After a TIA (Mini Stroke)

Transient ischaemic attack (TIA)

Treatment after a TIA

If you have recently had stroke-like symptoms that disappeared quickly, they could have been caused by a TIA.

A TIA should be treated as an emergency. You should get medical advice as soon as possible because of the risk of having a stroke in the near future. 


If you are at high risk of stroke, you should see a stroke specialist within 24 hours of when your symptoms started. You should also have a brain scan within 24 hours. You might have a CT (computed tomography) scan or an MRI (magnetic resonance imaging) scan.

If you are at lower risk of stroke, you should be assessed by a specialist as soon as possible, and definitely within one week.  


Once it has been confirmed that you have had a TIA, your healthcare team will talk to you about your risk factors for stroke. Making changes to your lifestyle could help reduce the risk of having a stroke.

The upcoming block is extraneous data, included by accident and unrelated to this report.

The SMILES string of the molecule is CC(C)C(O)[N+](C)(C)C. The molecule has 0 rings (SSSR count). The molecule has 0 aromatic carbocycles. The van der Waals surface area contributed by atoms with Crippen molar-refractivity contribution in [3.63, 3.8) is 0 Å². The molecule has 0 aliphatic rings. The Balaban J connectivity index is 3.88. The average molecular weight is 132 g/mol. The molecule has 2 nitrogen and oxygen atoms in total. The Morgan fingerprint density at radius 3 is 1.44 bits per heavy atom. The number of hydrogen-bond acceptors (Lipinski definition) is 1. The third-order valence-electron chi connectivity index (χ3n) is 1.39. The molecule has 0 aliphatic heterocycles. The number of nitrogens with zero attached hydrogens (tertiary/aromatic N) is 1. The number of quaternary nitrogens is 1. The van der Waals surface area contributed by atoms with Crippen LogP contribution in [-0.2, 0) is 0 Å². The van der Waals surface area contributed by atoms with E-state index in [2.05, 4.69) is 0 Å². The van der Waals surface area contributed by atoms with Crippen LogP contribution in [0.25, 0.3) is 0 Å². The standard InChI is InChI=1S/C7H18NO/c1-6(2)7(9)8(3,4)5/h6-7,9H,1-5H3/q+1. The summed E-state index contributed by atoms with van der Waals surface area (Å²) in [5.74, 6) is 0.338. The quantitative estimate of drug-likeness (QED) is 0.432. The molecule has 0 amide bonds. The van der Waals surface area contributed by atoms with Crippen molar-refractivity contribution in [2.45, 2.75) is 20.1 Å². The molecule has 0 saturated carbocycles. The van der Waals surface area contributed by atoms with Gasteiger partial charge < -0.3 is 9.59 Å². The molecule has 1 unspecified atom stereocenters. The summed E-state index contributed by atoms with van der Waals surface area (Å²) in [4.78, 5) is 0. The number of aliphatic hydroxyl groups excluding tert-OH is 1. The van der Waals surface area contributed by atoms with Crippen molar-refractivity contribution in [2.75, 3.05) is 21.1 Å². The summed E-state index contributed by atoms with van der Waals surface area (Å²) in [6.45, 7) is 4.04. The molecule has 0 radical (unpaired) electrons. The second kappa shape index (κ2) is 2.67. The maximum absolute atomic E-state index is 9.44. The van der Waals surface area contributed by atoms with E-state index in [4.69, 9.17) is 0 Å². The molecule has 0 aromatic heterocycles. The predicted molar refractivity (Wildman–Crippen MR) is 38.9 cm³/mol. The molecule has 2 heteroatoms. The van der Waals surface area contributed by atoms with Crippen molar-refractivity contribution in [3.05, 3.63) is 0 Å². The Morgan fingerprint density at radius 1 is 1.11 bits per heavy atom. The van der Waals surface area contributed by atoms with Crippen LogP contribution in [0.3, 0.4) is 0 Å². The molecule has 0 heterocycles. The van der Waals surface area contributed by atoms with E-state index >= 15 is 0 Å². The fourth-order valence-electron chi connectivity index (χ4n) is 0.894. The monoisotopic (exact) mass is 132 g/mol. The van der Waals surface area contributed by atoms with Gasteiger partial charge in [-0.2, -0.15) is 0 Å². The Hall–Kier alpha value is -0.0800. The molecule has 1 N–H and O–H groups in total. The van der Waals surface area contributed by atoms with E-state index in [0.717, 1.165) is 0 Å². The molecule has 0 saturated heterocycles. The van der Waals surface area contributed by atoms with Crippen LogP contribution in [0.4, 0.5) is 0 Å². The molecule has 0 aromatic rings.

These changes might include

  • stopping smoking, 
  • reducing the amounts of saturated fat in you diet, 
  • reducing the salt in your diet,
  • reducing alcohol intake
  • losing weight
  • taking more exercise.

 Risk of stroke is also reduced by:

  • making sure your blood pressure is controlled within safe limits
  • drug treatments to make the blood thinner or reduce the risk of clotting
  • taking a statin to reduce your blood cholesterol

 

If your specialist thinks that the cause might be blockage of the main blood vessel in your neck (the carotid artery), you should have a scan of your neck within one week.  If the scan shows significant narrowing of your carotid artery, you might be advised to have an operation called a carotid endarterectomy. 

 

 

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